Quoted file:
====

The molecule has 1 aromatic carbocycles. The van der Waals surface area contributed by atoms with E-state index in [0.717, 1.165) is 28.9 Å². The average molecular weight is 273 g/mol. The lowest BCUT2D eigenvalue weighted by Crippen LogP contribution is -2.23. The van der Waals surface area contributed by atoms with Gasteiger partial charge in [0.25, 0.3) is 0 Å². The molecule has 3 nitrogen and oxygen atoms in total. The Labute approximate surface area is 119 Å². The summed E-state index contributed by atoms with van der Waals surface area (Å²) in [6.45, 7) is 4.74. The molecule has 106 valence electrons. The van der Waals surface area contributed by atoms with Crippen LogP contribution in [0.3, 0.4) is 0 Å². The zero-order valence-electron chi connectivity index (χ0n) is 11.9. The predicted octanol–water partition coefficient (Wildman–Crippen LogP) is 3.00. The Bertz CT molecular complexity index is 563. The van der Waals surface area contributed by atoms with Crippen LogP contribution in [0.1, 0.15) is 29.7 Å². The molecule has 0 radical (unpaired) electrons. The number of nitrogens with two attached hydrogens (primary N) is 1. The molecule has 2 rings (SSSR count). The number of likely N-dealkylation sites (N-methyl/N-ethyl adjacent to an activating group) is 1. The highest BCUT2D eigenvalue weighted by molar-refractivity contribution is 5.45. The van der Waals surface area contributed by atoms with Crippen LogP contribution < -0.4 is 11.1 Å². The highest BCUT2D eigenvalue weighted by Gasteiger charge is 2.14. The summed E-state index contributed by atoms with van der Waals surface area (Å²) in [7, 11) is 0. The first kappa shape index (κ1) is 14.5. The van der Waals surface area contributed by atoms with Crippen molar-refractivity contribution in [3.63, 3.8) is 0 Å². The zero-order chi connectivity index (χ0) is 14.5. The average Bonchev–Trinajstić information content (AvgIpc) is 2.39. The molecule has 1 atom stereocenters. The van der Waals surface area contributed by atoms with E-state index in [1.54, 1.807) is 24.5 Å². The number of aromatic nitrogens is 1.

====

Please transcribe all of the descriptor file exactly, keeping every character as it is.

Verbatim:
The molecule has 1 aromatic carbocycles. The van der Waals surface area contributed by atoms with E-state index in [0.717, 1.165) is 28.9 Å². The average molecular weight is 273 g/mol. The lowest BCUT2D eigenvalue weighted by Crippen LogP contribution is -2.23. The van der Waals surface area contributed by atoms with Gasteiger partial charge in [0.25, 0.3) is 0 Å². The molecule has 3 nitrogen and oxygen atoms in total. The Labute approximate surface area is 119 Å². The summed E-state index contributed by atoms with van der Waals surface area (Å²) in [6.45, 7) is 4.74. The molecule has 106 valence electrons. The van der Waals surface area contributed by atoms with Crippen LogP contribution in [0.3, 0.4) is 0 Å². The zero-order valence-electron chi connectivity index (χ0n) is 11.9. The predicted octanol–water partition coefficient (Wildman–Crippen LogP) is 3.00. The Bertz CT molecular complexity index is 563. The van der Waals surface area contributed by atoms with Crippen LogP contribution in [0.1, 0.15) is 29.7 Å². The molecule has 0 radical (unpaired) electrons. The number of nitrogens with two attached hydrogens (primary N) is 1. The molecule has 2 rings (SSSR count). The number of likely N-dealkylation sites (N-methyl/N-ethyl adjacent to an activating group) is 1. The highest BCUT2D eigenvalue weighted by molar-refractivity contribution is 5.45. The van der Waals surface area contributed by atoms with Crippen LogP contribution < -0.4 is 11.1 Å². The highest BCUT2D eigenvalue weighted by Gasteiger charge is 2.14. The summed E-state index contributed by atoms with van der Waals surface area (Å²) in [7, 11) is 0. The first kappa shape index (κ1) is 14.5. The van der Waals surface area contributed by atoms with Crippen molar-refractivity contribution in [3.63, 3.8) is 0 Å². The zero-order chi connectivity index (χ0) is 14.5. The average Bonchev–Trinajstić information content (AvgIpc) is 2.39. The molecule has 1 atom stereocenters. The van der Waals surface area contributed by atoms with E-state index in [1.54, 1.807) is 24.5 Å². The number of aromatic nitrogens is 1.